The objective of this review is to explore the link between smoking and the development of chronic kidney disease (CKD) in generally healthy populations without pre-existing renal dysfunction such as diabetic nephropathy. Twenty-eight epidemiological studies concerning the renal effects of smoking in the general population were collected from the MEDLINE database and were reviewed for indications of proteinuria and/or the decline of glomerular filtration rate (GFR), and evaluated on the level of evidence and the quality of the study. Sixteen of the 28 studies were cross-sectional in design. Most articles had some weakness in scope, such as the 6 articles which did not fully exclude DM patients from the subjects, the 4 that did not consider the effects of ex-smoking, and the 3 that focused on only a small number of subjects. From these cases, it is difficult to draw firm conclusions. However, proteinuria or microalbuminuria was persistently high in current smokers; as much as 5-8% or 8-15% respectively, which was up to 2 to 3-times the rate of lifelong non-smokers. On the other hand, only 5 studies broader in scope detected any decline of GFR in smokers, while 9 other studies suggested a higher GFR in smokers than in non-smokers. Two good quality studies showed an even a significantly lower risk of a decreased GFR in smokers. These paradoxical CKD markers in smokers, i.e., a higher appearance of proteinuria with a higher GFR, could be a focus for further studies to reveal the underlying reasons for smoking-induced CKD. Workplaces may be an excellent place to study this subject since the long-term changes in renal function of smokers can be observed by collecting data in the annual health check-ups mandated at places of employment.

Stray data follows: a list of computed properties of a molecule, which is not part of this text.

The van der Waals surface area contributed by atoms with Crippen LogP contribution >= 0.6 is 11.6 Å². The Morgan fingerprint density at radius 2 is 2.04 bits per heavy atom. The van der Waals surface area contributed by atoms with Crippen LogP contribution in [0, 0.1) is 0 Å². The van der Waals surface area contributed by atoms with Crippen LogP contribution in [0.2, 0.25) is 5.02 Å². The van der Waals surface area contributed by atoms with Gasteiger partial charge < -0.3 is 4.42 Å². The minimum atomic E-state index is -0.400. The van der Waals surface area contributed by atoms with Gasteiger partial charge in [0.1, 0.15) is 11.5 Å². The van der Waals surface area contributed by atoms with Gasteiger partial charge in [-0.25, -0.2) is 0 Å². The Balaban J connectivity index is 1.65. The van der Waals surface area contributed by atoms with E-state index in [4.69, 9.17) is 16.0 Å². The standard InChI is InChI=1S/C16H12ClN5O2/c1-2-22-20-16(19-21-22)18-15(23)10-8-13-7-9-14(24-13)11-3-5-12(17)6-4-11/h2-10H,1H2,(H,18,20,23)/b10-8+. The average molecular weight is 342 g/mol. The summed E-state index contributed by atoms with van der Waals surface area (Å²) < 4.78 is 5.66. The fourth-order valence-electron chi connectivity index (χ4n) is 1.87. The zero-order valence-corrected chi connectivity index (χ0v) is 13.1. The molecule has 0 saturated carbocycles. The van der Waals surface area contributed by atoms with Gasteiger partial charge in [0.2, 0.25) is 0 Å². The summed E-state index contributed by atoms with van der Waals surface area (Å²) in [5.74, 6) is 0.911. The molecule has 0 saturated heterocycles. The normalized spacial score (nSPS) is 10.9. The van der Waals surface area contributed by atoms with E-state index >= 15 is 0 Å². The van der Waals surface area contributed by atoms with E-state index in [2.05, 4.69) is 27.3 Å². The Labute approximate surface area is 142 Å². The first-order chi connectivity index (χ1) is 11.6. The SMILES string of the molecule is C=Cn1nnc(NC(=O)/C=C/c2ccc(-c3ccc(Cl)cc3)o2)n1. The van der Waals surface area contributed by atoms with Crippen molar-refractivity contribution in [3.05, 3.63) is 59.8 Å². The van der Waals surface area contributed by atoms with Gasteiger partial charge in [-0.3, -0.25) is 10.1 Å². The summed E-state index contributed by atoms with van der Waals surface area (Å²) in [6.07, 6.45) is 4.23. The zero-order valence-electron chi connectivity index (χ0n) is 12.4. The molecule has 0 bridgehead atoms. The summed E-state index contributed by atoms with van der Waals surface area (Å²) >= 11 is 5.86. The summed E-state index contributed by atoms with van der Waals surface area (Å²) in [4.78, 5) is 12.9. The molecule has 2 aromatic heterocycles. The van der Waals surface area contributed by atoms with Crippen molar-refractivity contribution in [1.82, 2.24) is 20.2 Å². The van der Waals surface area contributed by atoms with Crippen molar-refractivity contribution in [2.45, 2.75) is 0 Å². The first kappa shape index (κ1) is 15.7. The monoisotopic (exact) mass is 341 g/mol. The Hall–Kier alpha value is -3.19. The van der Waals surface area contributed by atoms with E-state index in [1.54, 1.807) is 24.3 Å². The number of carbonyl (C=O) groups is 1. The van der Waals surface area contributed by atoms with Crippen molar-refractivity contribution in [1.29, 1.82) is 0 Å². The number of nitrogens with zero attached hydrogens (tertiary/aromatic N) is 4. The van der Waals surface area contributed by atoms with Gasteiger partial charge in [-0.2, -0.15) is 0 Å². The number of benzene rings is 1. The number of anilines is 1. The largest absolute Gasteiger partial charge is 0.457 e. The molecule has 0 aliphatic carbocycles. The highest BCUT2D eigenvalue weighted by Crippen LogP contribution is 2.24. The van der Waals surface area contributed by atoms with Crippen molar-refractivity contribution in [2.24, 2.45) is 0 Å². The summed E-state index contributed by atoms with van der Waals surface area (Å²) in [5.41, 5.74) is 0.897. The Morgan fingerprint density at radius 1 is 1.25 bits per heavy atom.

Keywords: Glomerular Filtration Rete; Kidney Failure, Chronic; Proteinuria; Smoking.